A Doctor A Day – “Bad Wolf / The Parting Of The Ways”
Using the new Doctor Who Limited Edition Gift Set, your noble author will make his way through as much of the modern series as he can before the Christmas episode, The Snowmen.
The Doctor’s on Big Brother, Rose is on The Weakest Link, and Captain Jack is on What Not To Wear. IN SPAAAAaaaaace. And behind it all, following them, is the…
BAD WOLF / THE PARTING OF THE WAYS
by Russell T Davies
Directed by Joe Ahearne
100 years after the last visit to Satellite Five in The Long Game, the GameStation, a subsidiary of the Bad Wolf Corporation has gone from broadcasting the news to broadcasting entertainment TV, specifically reality shows. So clearly, the hope that mankind will go back to rising to its height has gone wrong somewhere. The TARDIS-traveling trio all wake up in different locations, having been abducted via a transmat beam. The Doctor is now the latest Housemate on Big Brother, Rose is up against the host “Anne Droid” on The Weakest Link, and Captain Jack is getting along quite well with a cybernetic Trinny and Susannah. That is, until each show takes a grisly turn. Contestants don’t walk off with parting gifts, they’re disintegrated, and the hosts on WNTW offer Captain Jack quite an extreme makeover.
The Doctor gets himself evicted from the Big Brother house, and when they don’t scatter him to atoms, he knows he’s been brought there on puspose. He escapes from the house and into the body of the GaneStation, formerly Satellite Five. Hundreds of reality and game shows are broadcasting constantly all with the same very final endings. As before, the advancement of the human race is being held back by the broadcasts from this station; formerly with carefully controlled news, now with the more base stratagem of bread and circuses. Earth has become a pollution-choked mess, far from the Fourth Great and Bountiful Human Empire it’s supposed to be. The Doctor realizes that by shutting down the news feeds from Satellite Five, he cause a global panic that ended in this sad state of affairs.
Captain Jack catches up with The Doctor, and they find Rose…seconds too late. The Anne Droid fires, and Rose vanishes. Fighting their way to Floor 500, they find the TARDIS in an out of bounds archive closet, and a very important piece of information – People aren’t being disintegrated, they’re being transported. To the new Dalek fleet. The Doctor has to fly straight into the fire range of 200 Dalek saucers, rescue Rose, defeat the Daleks, and set mankind back on its proper route. No wonder this was a two-parter.
The Dalek emperor’s ship survived the Time War, sent back in time. It’s he who’s been behind the activities of Satellite Five, grabbing humans from earth as raw material for new Dalek mutants. Through the centuries, the Emperor and his creations have gone mad – the Emperor has declared himself a god. And with their disguise gone, they make their move on the Earth
This was the first season finale of the new series, and as such presented the culmination of the new narrative format of the series. The entire season is part of a larger story arc, with plot threads laid in earlier episodes that tie up here. More then simply the Bad Wolf meme, the events of both Dalek and Long Game were important factors that set up events that ended here. Even Boom Town presented the idea of the heart of the TARDIS, which allowed the deus ex machina that brought the story to an end.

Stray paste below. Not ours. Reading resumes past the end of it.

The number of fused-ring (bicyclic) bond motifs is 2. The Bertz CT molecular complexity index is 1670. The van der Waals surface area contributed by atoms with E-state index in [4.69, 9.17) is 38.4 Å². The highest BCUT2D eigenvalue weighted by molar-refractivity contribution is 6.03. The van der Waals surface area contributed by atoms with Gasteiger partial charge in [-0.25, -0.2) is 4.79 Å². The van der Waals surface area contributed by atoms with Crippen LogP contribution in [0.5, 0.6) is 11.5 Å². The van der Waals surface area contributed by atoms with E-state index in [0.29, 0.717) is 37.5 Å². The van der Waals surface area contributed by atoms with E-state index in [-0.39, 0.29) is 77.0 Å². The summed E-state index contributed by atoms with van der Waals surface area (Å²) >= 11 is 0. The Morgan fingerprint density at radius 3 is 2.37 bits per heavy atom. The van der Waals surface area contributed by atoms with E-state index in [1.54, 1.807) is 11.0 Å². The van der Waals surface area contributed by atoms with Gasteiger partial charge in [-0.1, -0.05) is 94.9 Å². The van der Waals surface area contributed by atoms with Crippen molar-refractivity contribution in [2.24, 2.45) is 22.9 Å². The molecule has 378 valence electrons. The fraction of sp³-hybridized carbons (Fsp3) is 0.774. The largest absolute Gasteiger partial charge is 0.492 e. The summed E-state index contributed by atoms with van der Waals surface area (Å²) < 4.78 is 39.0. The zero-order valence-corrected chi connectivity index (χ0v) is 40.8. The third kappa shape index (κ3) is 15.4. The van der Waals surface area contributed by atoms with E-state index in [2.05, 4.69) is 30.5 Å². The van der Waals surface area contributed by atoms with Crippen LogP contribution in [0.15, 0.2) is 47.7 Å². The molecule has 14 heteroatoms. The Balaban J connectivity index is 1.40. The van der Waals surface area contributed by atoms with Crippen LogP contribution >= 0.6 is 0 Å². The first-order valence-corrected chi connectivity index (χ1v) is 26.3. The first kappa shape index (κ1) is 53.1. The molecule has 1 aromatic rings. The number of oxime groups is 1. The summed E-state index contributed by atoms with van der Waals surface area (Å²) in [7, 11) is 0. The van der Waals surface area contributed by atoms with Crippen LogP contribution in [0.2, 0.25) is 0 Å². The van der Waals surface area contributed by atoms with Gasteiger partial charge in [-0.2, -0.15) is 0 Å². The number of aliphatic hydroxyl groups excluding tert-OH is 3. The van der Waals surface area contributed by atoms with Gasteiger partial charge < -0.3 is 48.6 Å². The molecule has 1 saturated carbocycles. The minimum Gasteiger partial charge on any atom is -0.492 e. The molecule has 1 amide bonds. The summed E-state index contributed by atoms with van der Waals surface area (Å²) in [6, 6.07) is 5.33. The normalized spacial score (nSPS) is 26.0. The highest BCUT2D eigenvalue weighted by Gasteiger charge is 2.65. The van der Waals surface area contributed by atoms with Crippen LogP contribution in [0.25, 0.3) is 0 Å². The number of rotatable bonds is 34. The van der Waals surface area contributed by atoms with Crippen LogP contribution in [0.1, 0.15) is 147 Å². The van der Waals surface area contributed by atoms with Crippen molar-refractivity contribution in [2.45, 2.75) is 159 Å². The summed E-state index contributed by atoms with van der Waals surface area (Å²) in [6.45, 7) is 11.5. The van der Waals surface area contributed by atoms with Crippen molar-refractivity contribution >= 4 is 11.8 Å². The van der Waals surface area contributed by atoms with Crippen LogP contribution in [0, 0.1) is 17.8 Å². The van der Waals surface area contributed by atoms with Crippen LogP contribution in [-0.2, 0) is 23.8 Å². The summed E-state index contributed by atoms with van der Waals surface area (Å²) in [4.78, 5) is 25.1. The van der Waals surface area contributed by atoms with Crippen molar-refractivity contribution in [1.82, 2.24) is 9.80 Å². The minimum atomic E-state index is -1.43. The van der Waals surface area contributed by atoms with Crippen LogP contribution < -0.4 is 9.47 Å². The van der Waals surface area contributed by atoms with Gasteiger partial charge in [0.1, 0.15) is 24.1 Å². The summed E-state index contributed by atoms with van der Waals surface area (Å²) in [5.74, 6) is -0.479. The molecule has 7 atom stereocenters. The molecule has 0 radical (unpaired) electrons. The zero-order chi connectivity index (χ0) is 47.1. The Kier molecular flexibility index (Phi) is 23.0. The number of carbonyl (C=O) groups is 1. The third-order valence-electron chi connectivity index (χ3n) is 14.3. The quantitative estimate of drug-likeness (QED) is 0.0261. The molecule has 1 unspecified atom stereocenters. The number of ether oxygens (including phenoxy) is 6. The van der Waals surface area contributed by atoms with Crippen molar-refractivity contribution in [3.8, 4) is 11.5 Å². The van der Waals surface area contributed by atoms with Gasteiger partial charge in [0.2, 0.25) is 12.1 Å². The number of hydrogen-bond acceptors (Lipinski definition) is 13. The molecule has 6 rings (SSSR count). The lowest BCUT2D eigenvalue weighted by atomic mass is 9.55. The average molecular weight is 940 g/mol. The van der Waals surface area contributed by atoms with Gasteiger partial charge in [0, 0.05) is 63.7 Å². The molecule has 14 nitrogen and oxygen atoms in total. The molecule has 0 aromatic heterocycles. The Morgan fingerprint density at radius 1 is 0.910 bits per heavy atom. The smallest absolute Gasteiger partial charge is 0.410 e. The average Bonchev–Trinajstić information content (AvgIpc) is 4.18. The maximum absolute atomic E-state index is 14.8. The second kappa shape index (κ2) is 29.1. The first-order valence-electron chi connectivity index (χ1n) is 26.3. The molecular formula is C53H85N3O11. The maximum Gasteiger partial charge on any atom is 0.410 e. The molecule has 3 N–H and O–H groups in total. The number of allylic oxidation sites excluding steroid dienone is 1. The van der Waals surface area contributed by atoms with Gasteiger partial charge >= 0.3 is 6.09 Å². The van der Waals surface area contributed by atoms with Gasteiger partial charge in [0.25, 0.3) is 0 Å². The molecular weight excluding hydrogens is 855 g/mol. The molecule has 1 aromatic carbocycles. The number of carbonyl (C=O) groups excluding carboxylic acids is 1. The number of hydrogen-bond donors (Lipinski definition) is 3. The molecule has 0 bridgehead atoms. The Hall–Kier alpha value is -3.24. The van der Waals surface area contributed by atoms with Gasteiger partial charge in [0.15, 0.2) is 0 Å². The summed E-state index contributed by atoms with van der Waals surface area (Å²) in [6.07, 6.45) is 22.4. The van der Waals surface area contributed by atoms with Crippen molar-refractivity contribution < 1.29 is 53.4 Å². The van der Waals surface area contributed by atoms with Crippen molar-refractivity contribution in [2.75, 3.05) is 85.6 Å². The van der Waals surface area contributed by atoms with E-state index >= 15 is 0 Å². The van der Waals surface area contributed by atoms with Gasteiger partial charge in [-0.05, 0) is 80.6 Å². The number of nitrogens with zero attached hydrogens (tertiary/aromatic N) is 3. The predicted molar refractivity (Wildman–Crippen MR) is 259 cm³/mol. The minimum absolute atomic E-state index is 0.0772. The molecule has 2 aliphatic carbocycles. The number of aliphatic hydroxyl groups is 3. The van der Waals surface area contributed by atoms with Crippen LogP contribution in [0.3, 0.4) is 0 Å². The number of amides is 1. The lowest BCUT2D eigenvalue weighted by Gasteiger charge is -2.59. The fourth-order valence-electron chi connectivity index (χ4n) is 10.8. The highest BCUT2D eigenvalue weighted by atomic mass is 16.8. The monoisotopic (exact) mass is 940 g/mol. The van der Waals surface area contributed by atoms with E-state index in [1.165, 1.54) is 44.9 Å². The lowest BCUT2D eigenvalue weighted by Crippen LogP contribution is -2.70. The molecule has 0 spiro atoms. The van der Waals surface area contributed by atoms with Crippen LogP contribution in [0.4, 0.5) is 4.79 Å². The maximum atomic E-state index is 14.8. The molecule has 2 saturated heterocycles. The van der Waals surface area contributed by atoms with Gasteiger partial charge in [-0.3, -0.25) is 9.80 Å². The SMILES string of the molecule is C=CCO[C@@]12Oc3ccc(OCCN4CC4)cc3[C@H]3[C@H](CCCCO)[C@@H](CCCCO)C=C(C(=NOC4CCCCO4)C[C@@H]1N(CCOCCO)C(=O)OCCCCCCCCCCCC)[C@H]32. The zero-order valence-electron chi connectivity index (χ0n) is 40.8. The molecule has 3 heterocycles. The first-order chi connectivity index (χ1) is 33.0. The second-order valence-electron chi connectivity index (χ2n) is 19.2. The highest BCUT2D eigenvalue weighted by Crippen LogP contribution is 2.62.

Well, an end for Christopher Eccleston, anyway. Citing differences of opinion with higher-ups in the series (which rather suggests Davies and producers Gardner and Collinson), Christopher decided to leave the series after only one season, and the plans for his departure were set in place well before the final episode. Which basically means that as he gave all those interviews about how exciting the new series was, he’d already left it.
This only presented new possibilities – only one season in, and the new audience would be able to experience a regeneration. The effects were a far site better than the simple dissolves of the old days – indeed, they went to great lengths to link the effects design of the regeneration and the energy from the heart of the TARDIS. The energy is connected to all facets of Time Lord technology – it powers the TARDIS, and allows a Time Lord to live impossibly long. and as we learn in this episode, it’s more than a human being can withstand. In fact, even though she doesn’t get a name till Neil Gaiman’s episode, Rose communes with the sentient soul of the TARDIS that inhabited Idris here. “I want you safe…My Doctor” – those are her exact words. And just as with Idris, the power is killing Rose, and The Doctor saves her, at the expense of this regereration.
Patterson Joseph, who played Roderick in the Weakest Link game, played the Marquis de Carabas in the mini-series adaptation of Neil Gaiman’s Neverwhere. He was one of the people rumored to be up for the role of The Doctor when David Tennant left the show, which of course went to Matt Smith. Both Davies and Moffat have made a habit of bringing back actors for larger roles later on in the series, or on one of the spinoffs. We’ve seen a few examples of that this season, and we’ll see more in seasons to come, including several companions.
We meet the new Doctor, David Tennant for just a moment, along with a promise that he’ll be back in the first Christmas special, which we’ll look at tomorrow. It’s amazing how much happened in just this first season, and how much more is to follow.